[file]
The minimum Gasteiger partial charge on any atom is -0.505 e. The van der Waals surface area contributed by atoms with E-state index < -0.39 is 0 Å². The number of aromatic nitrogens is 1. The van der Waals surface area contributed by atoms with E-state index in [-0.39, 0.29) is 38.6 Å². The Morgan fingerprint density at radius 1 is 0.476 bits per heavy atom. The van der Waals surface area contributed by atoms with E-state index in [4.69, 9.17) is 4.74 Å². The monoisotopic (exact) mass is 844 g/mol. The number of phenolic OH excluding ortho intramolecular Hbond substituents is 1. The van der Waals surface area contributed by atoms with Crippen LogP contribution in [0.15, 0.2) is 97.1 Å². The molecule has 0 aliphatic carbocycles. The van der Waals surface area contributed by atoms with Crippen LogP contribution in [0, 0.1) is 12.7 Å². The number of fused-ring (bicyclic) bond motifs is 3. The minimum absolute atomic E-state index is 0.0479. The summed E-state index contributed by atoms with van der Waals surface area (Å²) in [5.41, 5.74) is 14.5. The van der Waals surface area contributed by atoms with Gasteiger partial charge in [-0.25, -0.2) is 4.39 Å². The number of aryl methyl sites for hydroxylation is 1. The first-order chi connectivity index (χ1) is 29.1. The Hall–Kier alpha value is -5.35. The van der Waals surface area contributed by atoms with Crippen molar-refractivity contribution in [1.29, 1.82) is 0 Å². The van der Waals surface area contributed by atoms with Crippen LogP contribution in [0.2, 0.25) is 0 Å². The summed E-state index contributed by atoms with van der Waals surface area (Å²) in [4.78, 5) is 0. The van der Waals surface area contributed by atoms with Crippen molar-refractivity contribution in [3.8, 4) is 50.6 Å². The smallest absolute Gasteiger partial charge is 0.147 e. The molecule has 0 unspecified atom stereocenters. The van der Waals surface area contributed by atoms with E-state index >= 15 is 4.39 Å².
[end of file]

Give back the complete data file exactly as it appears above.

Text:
The minimum Gasteiger partial charge on any atom is -0.505 e. The van der Waals surface area contributed by atoms with E-state index < -0.39 is 0 Å². The number of aromatic nitrogens is 1. The van der Waals surface area contributed by atoms with E-state index in [-0.39, 0.29) is 38.6 Å². The Morgan fingerprint density at radius 1 is 0.476 bits per heavy atom. The van der Waals surface area contributed by atoms with E-state index in [4.69, 9.17) is 4.74 Å². The monoisotopic (exact) mass is 844 g/mol. The number of phenolic OH excluding ortho intramolecular Hbond substituents is 1. The van der Waals surface area contributed by atoms with Crippen LogP contribution in [0.15, 0.2) is 97.1 Å². The molecule has 0 aliphatic carbocycles. The van der Waals surface area contributed by atoms with Crippen LogP contribution in [0, 0.1) is 12.7 Å². The number of fused-ring (bicyclic) bond motifs is 3. The minimum absolute atomic E-state index is 0.0479. The summed E-state index contributed by atoms with van der Waals surface area (Å²) in [5.41, 5.74) is 14.5. The van der Waals surface area contributed by atoms with Gasteiger partial charge in [-0.25, -0.2) is 4.39 Å². The number of aryl methyl sites for hydroxylation is 1. The first-order chi connectivity index (χ1) is 29.1. The Hall–Kier alpha value is -5.35. The van der Waals surface area contributed by atoms with Crippen molar-refractivity contribution in [1.29, 1.82) is 0 Å². The van der Waals surface area contributed by atoms with Crippen LogP contribution in [0.2, 0.25) is 0 Å². The summed E-state index contributed by atoms with van der Waals surface area (Å²) in [4.78, 5) is 0. The van der Waals surface area contributed by atoms with Crippen molar-refractivity contribution in [3.8, 4) is 50.6 Å². The smallest absolute Gasteiger partial charge is 0.147 e. The molecule has 0 unspecified atom stereocenters. The van der Waals surface area contributed by atoms with E-state index >= 15 is 4.39 Å².